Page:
On top of that, Apple is caught in the middle of a vicious cycle which is not likely to help investors in the company. Apple is the largest holding of several of the most influential and prominent funds in the world. In many instances, Apple single-handedly made up 15%-20% of total holdings. While few investors were complaining about this lack of diversity when Apple was racing to all-time highs, the downfall of the stock has led to an outcry for diversification, which could lead to millions of shares being dumped, and a panic reflex from the market.

The Case to Buy

At current prices, Apple trades with a price to earnings ratio of 9.98. It is an understatement to say Apple is trading with a rock bottom valuation. A company that just reported year over year revenue growth of 18% is rarely trading with a price to earnings ratio less than half of that of Procter & Gamble and Coca-Cola. This valuation should provide incredible opportunity to investors, and attract value investors.

In addition, the company’s filled with potential opportunities that will probably lead to growth. One of these sectors is the television, which is of “great interest” to the company, according to its CEO. The iTV has long been rumored to be the next game-changing product in the company’s pipeline. Additionally, Tim Cook talked with China Mobile to discuss the future of the companies. China Mobile is the largest telecommunications company in China, and could prove to be a gold mine for Apple in the future.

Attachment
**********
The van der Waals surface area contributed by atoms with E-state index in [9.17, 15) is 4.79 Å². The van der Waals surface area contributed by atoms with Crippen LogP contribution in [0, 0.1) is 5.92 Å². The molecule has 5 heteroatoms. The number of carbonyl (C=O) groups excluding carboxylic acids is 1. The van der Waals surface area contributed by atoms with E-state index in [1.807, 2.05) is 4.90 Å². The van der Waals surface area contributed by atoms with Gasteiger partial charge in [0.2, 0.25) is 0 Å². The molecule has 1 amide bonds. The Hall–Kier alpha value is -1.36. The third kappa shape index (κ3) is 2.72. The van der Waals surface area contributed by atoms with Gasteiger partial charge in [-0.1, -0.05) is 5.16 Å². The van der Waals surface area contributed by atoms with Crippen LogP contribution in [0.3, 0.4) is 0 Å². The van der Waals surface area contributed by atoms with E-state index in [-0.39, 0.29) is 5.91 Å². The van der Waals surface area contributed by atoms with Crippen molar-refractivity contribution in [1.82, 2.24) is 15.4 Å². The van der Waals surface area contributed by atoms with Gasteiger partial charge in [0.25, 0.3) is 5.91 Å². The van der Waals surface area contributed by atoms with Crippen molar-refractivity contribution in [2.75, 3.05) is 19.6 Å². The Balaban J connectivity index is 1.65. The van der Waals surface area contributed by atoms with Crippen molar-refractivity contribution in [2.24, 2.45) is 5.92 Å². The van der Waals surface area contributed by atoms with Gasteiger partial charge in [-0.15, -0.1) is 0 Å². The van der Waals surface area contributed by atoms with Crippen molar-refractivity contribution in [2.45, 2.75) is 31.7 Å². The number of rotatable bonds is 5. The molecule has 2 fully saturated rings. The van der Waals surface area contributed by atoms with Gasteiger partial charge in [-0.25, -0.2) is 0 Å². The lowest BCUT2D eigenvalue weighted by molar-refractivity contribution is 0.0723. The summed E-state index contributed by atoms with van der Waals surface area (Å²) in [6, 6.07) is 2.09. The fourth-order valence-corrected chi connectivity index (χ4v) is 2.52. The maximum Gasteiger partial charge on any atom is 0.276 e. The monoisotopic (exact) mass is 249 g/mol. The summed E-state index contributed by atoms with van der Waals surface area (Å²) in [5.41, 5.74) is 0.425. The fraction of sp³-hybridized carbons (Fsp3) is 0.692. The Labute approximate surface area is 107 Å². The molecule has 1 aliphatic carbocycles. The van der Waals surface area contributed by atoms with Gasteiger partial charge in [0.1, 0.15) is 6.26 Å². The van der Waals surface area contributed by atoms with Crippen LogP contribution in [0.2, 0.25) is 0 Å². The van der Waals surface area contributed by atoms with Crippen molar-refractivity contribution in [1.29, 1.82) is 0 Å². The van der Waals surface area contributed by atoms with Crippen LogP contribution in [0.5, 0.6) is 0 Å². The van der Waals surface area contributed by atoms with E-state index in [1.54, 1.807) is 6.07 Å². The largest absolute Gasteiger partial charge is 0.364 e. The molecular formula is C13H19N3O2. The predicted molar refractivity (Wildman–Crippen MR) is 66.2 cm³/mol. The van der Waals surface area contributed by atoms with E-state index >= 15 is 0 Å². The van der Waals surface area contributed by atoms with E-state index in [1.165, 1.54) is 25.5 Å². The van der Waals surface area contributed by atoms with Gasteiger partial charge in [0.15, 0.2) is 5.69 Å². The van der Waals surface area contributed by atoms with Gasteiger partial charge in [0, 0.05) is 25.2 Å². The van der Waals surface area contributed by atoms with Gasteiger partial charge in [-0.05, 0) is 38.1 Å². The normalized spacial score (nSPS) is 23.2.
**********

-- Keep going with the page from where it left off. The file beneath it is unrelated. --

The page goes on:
Finally, Apple currently holds a cash position of $137.1 billion. That is the equivalent of $144 per share, which at current prices makes up nearly a third of the total business. This position has grown exponentially since the fourth quarter of 2011, with $81.6 billion of cash. Not only does having a third of the business backed by cash provide incredible security to investors, it also provides significant opportunity to investors with potential for dividends and stock buyback programs.

The Foolish Bottom Line

Apple has experienced a drastic rise and fall in 2012. Overall, the company is still relatively solid. The massive pile of the cash the company has is incredible, and the revenue growth is still solid. However, margins are the true issue. They have fallen hard and are projected to continue to plummet in the foreseeable future. This will place great strain on the company’s profits. Further margin compression could stem from incessant competition. All in all, Apple is a greatly damaged business, and at current prices is a solid hold.   

makinmoney2424 owns shares of Apple. The Motley Fool recommends Amazon.com, Apple, and Google. The Motley Fool owns shares of Amazon.com, Apple, Google, and Microsoft. Try any of our Foolish newsletter services free for 30 days. We Fools may not all hold the same opinions, but we all believe that considering a diverse range of insights makes us better investors. The Motley Fool has a disclosure policy. Is this post wrong? Click here. Think you can do better? Join us and write your own!